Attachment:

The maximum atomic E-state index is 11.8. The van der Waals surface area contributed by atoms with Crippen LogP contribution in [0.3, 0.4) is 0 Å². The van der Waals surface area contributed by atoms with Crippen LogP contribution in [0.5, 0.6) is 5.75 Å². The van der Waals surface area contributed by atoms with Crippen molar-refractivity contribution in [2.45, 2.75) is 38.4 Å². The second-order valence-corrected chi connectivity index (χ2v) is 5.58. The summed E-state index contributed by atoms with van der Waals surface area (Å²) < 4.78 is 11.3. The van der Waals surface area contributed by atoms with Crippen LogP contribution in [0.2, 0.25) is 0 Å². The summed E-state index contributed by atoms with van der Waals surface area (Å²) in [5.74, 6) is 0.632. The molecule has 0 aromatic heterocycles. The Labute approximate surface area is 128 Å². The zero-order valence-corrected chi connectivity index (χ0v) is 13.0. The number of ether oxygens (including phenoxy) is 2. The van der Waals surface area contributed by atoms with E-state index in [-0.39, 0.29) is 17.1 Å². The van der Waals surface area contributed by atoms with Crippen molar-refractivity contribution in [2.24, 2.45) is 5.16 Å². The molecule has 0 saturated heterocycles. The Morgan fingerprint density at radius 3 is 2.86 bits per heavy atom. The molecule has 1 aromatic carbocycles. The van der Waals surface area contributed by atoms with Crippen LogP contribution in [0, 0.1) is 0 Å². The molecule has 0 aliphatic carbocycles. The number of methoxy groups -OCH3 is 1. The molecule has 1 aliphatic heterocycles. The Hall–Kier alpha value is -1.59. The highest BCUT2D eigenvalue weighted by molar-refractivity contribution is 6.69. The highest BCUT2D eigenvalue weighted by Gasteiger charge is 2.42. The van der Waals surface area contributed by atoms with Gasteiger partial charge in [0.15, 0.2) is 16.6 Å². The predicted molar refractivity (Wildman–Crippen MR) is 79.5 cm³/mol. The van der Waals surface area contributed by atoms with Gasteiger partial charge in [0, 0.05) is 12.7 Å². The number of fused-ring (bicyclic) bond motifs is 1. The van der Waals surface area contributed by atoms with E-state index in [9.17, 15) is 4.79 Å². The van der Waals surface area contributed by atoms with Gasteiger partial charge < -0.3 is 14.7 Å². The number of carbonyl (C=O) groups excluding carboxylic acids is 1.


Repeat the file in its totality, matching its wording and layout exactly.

The maximum atomic E-state index is 11.8. The van der Waals surface area contributed by atoms with Crippen LogP contribution in [0.3, 0.4) is 0 Å². The van der Waals surface area contributed by atoms with Crippen LogP contribution in [0.5, 0.6) is 5.75 Å². The van der Waals surface area contributed by atoms with Crippen molar-refractivity contribution in [2.45, 2.75) is 38.4 Å². The second-order valence-corrected chi connectivity index (χ2v) is 5.58. The summed E-state index contributed by atoms with van der Waals surface area (Å²) < 4.78 is 11.3. The van der Waals surface area contributed by atoms with Crippen LogP contribution in [0.2, 0.25) is 0 Å². The summed E-state index contributed by atoms with van der Waals surface area (Å²) in [5.74, 6) is 0.632. The molecule has 0 aromatic heterocycles. The Labute approximate surface area is 128 Å². The zero-order valence-corrected chi connectivity index (χ0v) is 13.0. The number of ether oxygens (including phenoxy) is 2. The van der Waals surface area contributed by atoms with E-state index in [-0.39, 0.29) is 17.1 Å². The van der Waals surface area contributed by atoms with Crippen molar-refractivity contribution in [2.24, 2.45) is 5.16 Å². The molecule has 0 saturated heterocycles. The Morgan fingerprint density at radius 3 is 2.86 bits per heavy atom. The molecule has 1 aromatic carbocycles. The van der Waals surface area contributed by atoms with Crippen LogP contribution in [0, 0.1) is 0 Å². The molecule has 0 aliphatic carbocycles. The number of methoxy groups -OCH3 is 1. The molecule has 1 aliphatic heterocycles. The Hall–Kier alpha value is -1.59. The highest BCUT2D eigenvalue weighted by molar-refractivity contribution is 6.69. The highest BCUT2D eigenvalue weighted by Gasteiger charge is 2.42. The van der Waals surface area contributed by atoms with Gasteiger partial charge in [0.15, 0.2) is 16.6 Å². The predicted molar refractivity (Wildman–Crippen MR) is 79.5 cm³/mol. The van der Waals surface area contributed by atoms with Gasteiger partial charge in [0, 0.05) is 12.7 Å². The number of fused-ring (bicyclic) bond motifs is 1. The van der Waals surface area contributed by atoms with E-state index in [9.17, 15) is 4.79 Å². The van der Waals surface area contributed by atoms with Gasteiger partial charge < -0.3 is 14.7 Å². The number of carbonyl (C=O) groups excluding carboxylic acids is 1.